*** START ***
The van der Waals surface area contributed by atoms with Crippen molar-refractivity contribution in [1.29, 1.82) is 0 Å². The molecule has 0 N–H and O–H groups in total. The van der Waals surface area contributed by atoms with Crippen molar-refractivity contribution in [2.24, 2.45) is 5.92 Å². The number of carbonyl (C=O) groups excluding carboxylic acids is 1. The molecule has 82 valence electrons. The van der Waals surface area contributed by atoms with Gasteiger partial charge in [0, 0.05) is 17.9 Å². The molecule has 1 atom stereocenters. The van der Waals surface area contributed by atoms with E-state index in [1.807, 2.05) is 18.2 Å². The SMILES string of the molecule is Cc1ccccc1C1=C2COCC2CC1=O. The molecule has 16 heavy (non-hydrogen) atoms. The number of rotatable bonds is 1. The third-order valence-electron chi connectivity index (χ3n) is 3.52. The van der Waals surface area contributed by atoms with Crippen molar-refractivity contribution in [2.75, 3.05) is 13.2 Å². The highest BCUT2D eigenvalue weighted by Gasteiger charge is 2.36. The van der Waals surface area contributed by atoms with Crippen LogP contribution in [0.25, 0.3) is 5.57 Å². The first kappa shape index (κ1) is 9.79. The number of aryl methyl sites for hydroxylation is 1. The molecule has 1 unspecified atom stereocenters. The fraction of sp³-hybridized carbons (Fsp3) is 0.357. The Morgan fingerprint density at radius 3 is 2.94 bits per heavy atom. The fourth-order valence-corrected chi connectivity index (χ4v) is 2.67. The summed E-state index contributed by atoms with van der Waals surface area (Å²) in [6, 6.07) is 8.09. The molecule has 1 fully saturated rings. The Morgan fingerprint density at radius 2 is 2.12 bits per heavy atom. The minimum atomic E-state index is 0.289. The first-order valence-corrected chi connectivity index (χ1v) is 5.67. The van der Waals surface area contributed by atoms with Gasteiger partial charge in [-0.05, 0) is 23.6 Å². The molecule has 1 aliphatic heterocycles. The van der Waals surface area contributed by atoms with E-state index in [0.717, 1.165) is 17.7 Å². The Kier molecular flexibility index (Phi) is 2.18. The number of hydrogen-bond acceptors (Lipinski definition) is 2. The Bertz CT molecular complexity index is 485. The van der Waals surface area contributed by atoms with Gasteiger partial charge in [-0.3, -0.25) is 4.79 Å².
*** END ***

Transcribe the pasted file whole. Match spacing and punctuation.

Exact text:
The van der Waals surface area contributed by atoms with Crippen molar-refractivity contribution in [1.29, 1.82) is 0 Å². The molecule has 0 N–H and O–H groups in total. The van der Waals surface area contributed by atoms with Crippen molar-refractivity contribution in [2.24, 2.45) is 5.92 Å². The number of carbonyl (C=O) groups excluding carboxylic acids is 1. The molecule has 82 valence electrons. The van der Waals surface area contributed by atoms with Gasteiger partial charge in [0, 0.05) is 17.9 Å². The molecule has 1 atom stereocenters. The van der Waals surface area contributed by atoms with E-state index in [1.807, 2.05) is 18.2 Å². The SMILES string of the molecule is Cc1ccccc1C1=C2COCC2CC1=O. The molecule has 16 heavy (non-hydrogen) atoms. The number of rotatable bonds is 1. The third-order valence-electron chi connectivity index (χ3n) is 3.52. The van der Waals surface area contributed by atoms with Crippen molar-refractivity contribution in [2.75, 3.05) is 13.2 Å². The highest BCUT2D eigenvalue weighted by Gasteiger charge is 2.36. The van der Waals surface area contributed by atoms with Crippen LogP contribution in [0.25, 0.3) is 5.57 Å². The first kappa shape index (κ1) is 9.79. The number of aryl methyl sites for hydroxylation is 1. The molecule has 1 unspecified atom stereocenters. The fraction of sp³-hybridized carbons (Fsp3) is 0.357. The Morgan fingerprint density at radius 3 is 2.94 bits per heavy atom. The fourth-order valence-corrected chi connectivity index (χ4v) is 2.67. The summed E-state index contributed by atoms with van der Waals surface area (Å²) in [6, 6.07) is 8.09. The molecule has 1 fully saturated rings. The Morgan fingerprint density at radius 2 is 2.12 bits per heavy atom. The minimum atomic E-state index is 0.289. The first-order valence-corrected chi connectivity index (χ1v) is 5.67. The van der Waals surface area contributed by atoms with Gasteiger partial charge in [-0.05, 0) is 23.6 Å². The molecule has 1 aliphatic heterocycles. The van der Waals surface area contributed by atoms with E-state index in [0.717, 1.165) is 17.7 Å². The Kier molecular flexibility index (Phi) is 2.18. The number of hydrogen-bond acceptors (Lipinski definition) is 2. The Bertz CT molecular complexity index is 485. The van der Waals surface area contributed by atoms with Gasteiger partial charge in [-0.3, -0.25) is 4.79 Å².